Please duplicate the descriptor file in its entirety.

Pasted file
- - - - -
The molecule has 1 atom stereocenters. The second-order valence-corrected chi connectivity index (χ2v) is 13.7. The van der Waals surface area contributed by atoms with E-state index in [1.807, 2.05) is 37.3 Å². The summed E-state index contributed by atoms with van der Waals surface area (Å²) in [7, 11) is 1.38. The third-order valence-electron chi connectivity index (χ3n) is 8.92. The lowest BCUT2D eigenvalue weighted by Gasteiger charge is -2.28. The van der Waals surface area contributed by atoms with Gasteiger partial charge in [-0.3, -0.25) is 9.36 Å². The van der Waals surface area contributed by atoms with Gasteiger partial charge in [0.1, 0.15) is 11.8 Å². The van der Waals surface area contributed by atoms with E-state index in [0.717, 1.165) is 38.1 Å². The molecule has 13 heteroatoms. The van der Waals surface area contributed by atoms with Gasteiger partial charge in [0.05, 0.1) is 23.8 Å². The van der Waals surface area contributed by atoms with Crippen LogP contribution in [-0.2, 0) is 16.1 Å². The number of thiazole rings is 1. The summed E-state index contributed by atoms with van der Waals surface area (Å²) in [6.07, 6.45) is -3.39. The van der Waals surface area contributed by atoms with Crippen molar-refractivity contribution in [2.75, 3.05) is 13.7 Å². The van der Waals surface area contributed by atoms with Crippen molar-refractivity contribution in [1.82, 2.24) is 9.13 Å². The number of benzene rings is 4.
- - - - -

The molecule has 1 atom stereocenters. The second-order valence-corrected chi connectivity index (χ2v) is 13.7. The van der Waals surface area contributed by atoms with E-state index in [1.807, 2.05) is 37.3 Å². The summed E-state index contributed by atoms with van der Waals surface area (Å²) in [7, 11) is 1.38. The third-order valence-electron chi connectivity index (χ3n) is 8.92. The lowest BCUT2D eigenvalue weighted by Gasteiger charge is -2.28. The van der Waals surface area contributed by atoms with Gasteiger partial charge in [-0.3, -0.25) is 9.36 Å². The van der Waals surface area contributed by atoms with Gasteiger partial charge in [0.1, 0.15) is 11.8 Å². The van der Waals surface area contributed by atoms with E-state index in [0.717, 1.165) is 38.1 Å². The molecule has 13 heteroatoms. The van der Waals surface area contributed by atoms with Gasteiger partial charge in [0.05, 0.1) is 23.8 Å². The van der Waals surface area contributed by atoms with Crippen LogP contribution in [-0.2, 0) is 16.1 Å². The number of thiazole rings is 1. The summed E-state index contributed by atoms with van der Waals surface area (Å²) in [6.07, 6.45) is -3.39. The van der Waals surface area contributed by atoms with Crippen molar-refractivity contribution in [2.75, 3.05) is 13.7 Å². The van der Waals surface area contributed by atoms with Crippen molar-refractivity contribution in [1.82, 2.24) is 9.13 Å². The number of benzene rings is 4.